In recent years, DevOps, the culture and practice of automating and monitoring the development life cycle, has enabled delivering software increasingly faster and shortening the time to market. Many companies have transitioned to working in a CI/CD cycle, continuously releasing software on a daily, weekly, or bi-weekly basis to respond to customer needs more quickly and keep up with changing trends.
But this practice of DevOps has brought a multitude of security issues. New tools emerge frequently, each with their own security level and configuration, causing DevOps engineers to struggle keeping up with the different configuration and security guidelines coming down from management. This struggle eventually leads to security holes.
Moreover, the transition to cloud-based tools and operations increases an organization’s digital footprint, leaving more and more breadcrumbs for attackers to collect and utilize in an attack. Thousands of dollars are invested each year in the development lifecycle, but in the effort to keep up with speed and agility, security gets tossed aside - not from malice, just from oversight.
The Challenge with Protecting DevOps Servers
There are currently about 120 different tools and technologies in the DevOps landscape. Each of these tools has its own design, configurations, credentials, filters, API’s, protocols, and user lists. Some of them don’t even have basic authentication in place to access them. Managing even a fraction of these tools creates an extremely heavy burden on DevOps engineers to properly secure these various tools.
So what does this mean? Most openly accessible DevOps servers are simply due to oversight or user error, not a direct malware or hacking attack. Through our research, we gathered a list of 25,876 URLs of different DevOps tools and servers from various organizations. After analyzing these URLs, we found that 5967 out of the 25,876 that we tested were accessible from the web (23.06%).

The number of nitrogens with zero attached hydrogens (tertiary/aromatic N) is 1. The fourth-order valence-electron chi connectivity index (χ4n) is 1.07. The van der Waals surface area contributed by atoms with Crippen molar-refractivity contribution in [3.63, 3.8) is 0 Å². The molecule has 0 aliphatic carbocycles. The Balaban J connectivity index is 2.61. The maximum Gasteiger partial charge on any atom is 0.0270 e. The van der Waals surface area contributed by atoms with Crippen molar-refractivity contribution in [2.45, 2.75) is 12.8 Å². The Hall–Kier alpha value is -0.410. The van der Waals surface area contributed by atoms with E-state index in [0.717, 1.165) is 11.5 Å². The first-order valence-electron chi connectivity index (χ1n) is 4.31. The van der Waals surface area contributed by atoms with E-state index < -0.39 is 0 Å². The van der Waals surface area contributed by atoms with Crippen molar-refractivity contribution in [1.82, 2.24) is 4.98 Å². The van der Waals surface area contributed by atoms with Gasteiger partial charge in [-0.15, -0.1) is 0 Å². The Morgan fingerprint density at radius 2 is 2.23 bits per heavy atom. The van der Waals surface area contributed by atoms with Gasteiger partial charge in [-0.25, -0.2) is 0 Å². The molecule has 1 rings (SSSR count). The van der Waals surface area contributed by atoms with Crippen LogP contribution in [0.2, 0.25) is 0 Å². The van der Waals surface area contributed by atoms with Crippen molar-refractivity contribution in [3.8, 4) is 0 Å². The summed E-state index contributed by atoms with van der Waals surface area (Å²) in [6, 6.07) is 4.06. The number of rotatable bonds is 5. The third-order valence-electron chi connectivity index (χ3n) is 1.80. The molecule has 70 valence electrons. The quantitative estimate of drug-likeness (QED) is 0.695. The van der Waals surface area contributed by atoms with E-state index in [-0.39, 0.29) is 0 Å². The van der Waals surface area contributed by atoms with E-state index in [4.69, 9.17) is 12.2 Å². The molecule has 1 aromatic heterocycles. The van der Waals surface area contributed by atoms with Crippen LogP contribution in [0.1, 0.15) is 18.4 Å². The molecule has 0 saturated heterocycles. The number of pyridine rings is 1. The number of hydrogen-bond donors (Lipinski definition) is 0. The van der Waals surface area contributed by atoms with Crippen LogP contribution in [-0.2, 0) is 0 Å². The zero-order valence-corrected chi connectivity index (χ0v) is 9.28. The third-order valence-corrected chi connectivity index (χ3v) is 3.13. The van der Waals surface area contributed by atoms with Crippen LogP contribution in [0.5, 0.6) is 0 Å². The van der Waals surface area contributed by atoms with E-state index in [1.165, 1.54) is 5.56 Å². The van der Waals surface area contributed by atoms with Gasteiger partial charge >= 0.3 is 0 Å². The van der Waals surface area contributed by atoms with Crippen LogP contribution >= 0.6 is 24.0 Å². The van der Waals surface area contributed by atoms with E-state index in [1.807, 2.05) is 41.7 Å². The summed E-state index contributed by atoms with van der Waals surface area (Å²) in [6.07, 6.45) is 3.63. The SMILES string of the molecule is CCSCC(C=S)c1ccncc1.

Why Protect Your DevOps Servers
In a typical cloud-based product development environment, there are at least six to seven tools being used. Each of these tools holds valuable company information, including source code, username lists, development server naming conventions, internal IPs and network structure. Obviously, when these servers are left exposed, it can pose a serious risk to a company’s assets.
This doesn’t even account for potential malware attacks against a DevOps database (for example, the CCleaner supply-chain attack). An attacker who searches a way into the company network doesn’t need to look too far -- these tools are accessible from the web, ripe for the taking.
How to Protect Your DevOps Servers
While open DevOps servers pose many risks to organizations, there are a number of steps you can take to better protect yourself.
1. Don’t Use DevOps Tool Names for Web-Facing Servers
As trivial as it might sound, when you’re choosing the name of your server, don’t use the real tool name, like Jenkins, Kibana, Trello, Jira, etc. It might make your life slightly less convenient, but it will make intelligence gathering a lot more difficult. A development server name under your domain name (Jenkins.example.com) will surely attract unwanted attention and will make a nice target for an attack. The same goes for obvious and interesting systems (Dev.* Staging.* QA.* DB.* etc.).
2. Enable Multi-Factor Authentication
A simple login page won’t stop hackers from getting to your data, and most DevOps tools don’t have built-in Multi-Factor Authentication. Using third-party plug-ins or third-party vendors will help you strengthen the login process to your DevOps servers and protect your company data.
3. Use a Proxy Server
Instead of giving direct access from the web to your development servers, add a proxy server for users to connect, and from there, route the traffic to your development servers. The proxy can be combined with another layer of authentication (more secure) or left as is for production needs, but it will still be a gateway to your servers and will help in monitoring traffic and in hiding your servers from the public eye.
Security teams aren’t always involved in the setup and management of DevOps servers, which can pose a massive security risk. Proper setup and configuration of DevOps servers is critical to protecting company data, and when not setup and managed properly, creates an easy target for hackers. Make sure your organization is not exposing itself to attack by incorrectly configuring DevOps servers.